‘No justice’ from Barrett Centre inquest findings


THE mother of one of three teenagers who took their own lives after the closure of a crucial mental health facility for young adults says she is devastated by a coroner's inquest findings.

Coroner John Lock oversaw the inquest into the deaths of Talieha Nebauer, William Fowell and Caitlin Whiticker, all aged 18, who took their lives after the closure of the Barrett Adolescent Centre in 2014.

He today delivered his findings, saying the evidence indicated the suicides were not as a direct result of the facility's closure and that all three had faced other significant external factors that may have contributed to their mental state at the time of their deaths.

"In all three cases the decision to end their own lives came at a point in time when specific events occurred, which exposed them to specific personality vulnerabilities that had been a pervasive feature for each of them over many years," Mr Lock wrote in his findings.

The coroner also declined to offer any recommendations to prevent similar deaths in the future, saying there had already been "considerable work and investment in suicide prevention and mental health services generally that is already underway and planned for the future, including specific to adolescents and young people".

"…I do not consider there are any additional matters about which recommendations might usefully be made by the court," he said.

Justine Wilkinson, mother of suicide victim Caitlin Wilkinson-Whiticker, outside the Brisbane Coroners Court. Picture: AAP/Dan Peled
Justine Wilkinson, mother of suicide victim Caitlin Wilkinson-Whiticker, outside the Brisbane Coroners Court. Picture: AAP/Dan Peled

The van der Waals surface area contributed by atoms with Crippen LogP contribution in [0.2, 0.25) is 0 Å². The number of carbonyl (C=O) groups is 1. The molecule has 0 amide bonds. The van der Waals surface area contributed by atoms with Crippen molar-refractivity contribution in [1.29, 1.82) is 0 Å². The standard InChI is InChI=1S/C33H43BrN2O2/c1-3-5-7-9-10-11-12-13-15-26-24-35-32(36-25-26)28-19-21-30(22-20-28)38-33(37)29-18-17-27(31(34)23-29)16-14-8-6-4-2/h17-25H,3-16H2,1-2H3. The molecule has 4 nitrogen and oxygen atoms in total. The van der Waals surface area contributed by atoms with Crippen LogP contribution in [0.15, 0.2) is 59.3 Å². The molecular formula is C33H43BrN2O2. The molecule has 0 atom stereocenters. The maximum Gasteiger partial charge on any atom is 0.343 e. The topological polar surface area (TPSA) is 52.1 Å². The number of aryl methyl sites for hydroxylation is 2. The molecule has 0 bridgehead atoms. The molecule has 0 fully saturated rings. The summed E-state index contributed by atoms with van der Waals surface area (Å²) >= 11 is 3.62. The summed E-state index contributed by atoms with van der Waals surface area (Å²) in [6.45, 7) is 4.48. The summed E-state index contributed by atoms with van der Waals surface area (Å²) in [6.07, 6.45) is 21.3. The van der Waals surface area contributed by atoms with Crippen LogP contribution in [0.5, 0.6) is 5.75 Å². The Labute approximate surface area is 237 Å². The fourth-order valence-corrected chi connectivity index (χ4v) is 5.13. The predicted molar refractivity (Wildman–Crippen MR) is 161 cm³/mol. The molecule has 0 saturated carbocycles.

Outside court Caitlin's mother Justine Wilkinson said she was upset by the findings.

"We are really disappointed in the findings of the coroner," she said.

"The legal system obviously does not equal a justice system and so far we haven't had any justice."

She said the facility's closure had a profound impact on the mental health of her daughter.

"The Barrett Centre was an absolute lifeline for them - it gave them hope and it gave them recovery," she said.

"Young people could go back to the Barrett Centre and have that backstop and that is what prevented then after they left from committing suicide from getting worse.

"We lost three kids out of this when they didn't need to die."

The Centre was a 15-bed inpatient service that provided extended treatment and rehabilitation programs for adolescents across Queensland presenting with complex mental health diagnoses including eating disorders, anxiety and mood disorders, severe self-harm and suicidal behaviour.

The centre also offered a day program service involving a school and structured group activities.

It was aimed at assisting the transition of adolescents to alternative services following inpatient admission or generally in terms of achieving developments in areas such as independent living and social skills.

However the centre was abruptly shut in 2014.

A new mental-health facility for adolescents is currently under construction and is due to open at the Prince Charles Hospital next year.

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